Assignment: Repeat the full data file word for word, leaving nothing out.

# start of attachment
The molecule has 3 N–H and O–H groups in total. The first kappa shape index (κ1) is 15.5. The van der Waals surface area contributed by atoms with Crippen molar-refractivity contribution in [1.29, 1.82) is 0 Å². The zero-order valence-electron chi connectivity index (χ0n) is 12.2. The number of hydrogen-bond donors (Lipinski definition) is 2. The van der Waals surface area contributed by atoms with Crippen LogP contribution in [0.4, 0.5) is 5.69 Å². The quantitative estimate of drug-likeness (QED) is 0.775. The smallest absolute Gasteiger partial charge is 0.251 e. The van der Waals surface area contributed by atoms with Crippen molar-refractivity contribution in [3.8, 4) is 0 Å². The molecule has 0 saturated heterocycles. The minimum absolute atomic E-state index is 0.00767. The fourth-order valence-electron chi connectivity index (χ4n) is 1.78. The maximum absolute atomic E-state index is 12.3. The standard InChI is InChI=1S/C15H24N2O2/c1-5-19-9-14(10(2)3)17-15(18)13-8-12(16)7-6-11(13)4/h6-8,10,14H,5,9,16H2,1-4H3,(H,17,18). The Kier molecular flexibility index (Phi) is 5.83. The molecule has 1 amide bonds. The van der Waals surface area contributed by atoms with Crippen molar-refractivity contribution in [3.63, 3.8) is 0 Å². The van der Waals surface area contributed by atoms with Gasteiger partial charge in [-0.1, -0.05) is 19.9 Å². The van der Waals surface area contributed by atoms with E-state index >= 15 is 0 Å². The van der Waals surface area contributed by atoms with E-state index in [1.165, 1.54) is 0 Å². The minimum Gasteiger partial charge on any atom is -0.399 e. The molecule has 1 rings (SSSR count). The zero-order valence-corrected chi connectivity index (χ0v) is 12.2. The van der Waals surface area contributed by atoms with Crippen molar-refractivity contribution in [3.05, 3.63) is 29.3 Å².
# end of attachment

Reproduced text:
The molecule has 3 N–H and O–H groups in total. The first kappa shape index (κ1) is 15.5. The van der Waals surface area contributed by atoms with Crippen molar-refractivity contribution in [1.29, 1.82) is 0 Å². The zero-order valence-electron chi connectivity index (χ0n) is 12.2. The number of hydrogen-bond donors (Lipinski definition) is 2. The van der Waals surface area contributed by atoms with Crippen LogP contribution in [0.4, 0.5) is 5.69 Å². The quantitative estimate of drug-likeness (QED) is 0.775. The smallest absolute Gasteiger partial charge is 0.251 e. The van der Waals surface area contributed by atoms with Crippen molar-refractivity contribution in [3.8, 4) is 0 Å². The molecule has 0 saturated heterocycles. The minimum absolute atomic E-state index is 0.00767. The fourth-order valence-electron chi connectivity index (χ4n) is 1.78. The maximum absolute atomic E-state index is 12.3. The standard InChI is InChI=1S/C15H24N2O2/c1-5-19-9-14(10(2)3)17-15(18)13-8-12(16)7-6-11(13)4/h6-8,10,14H,5,9,16H2,1-4H3,(H,17,18). The Kier molecular flexibility index (Phi) is 5.83. The molecule has 1 amide bonds. The van der Waals surface area contributed by atoms with Crippen molar-refractivity contribution in [3.63, 3.8) is 0 Å². The van der Waals surface area contributed by atoms with Gasteiger partial charge in [-0.1, -0.05) is 19.9 Å². The van der Waals surface area contributed by atoms with E-state index >= 15 is 0 Å². The van der Waals surface area contributed by atoms with E-state index in [1.165, 1.54) is 0 Å². The minimum Gasteiger partial charge on any atom is -0.399 e. The molecule has 1 rings (SSSR count). The zero-order valence-corrected chi connectivity index (χ0v) is 12.2. The van der Waals surface area contributed by atoms with Crippen molar-refractivity contribution in [3.05, 3.63) is 29.3 Å².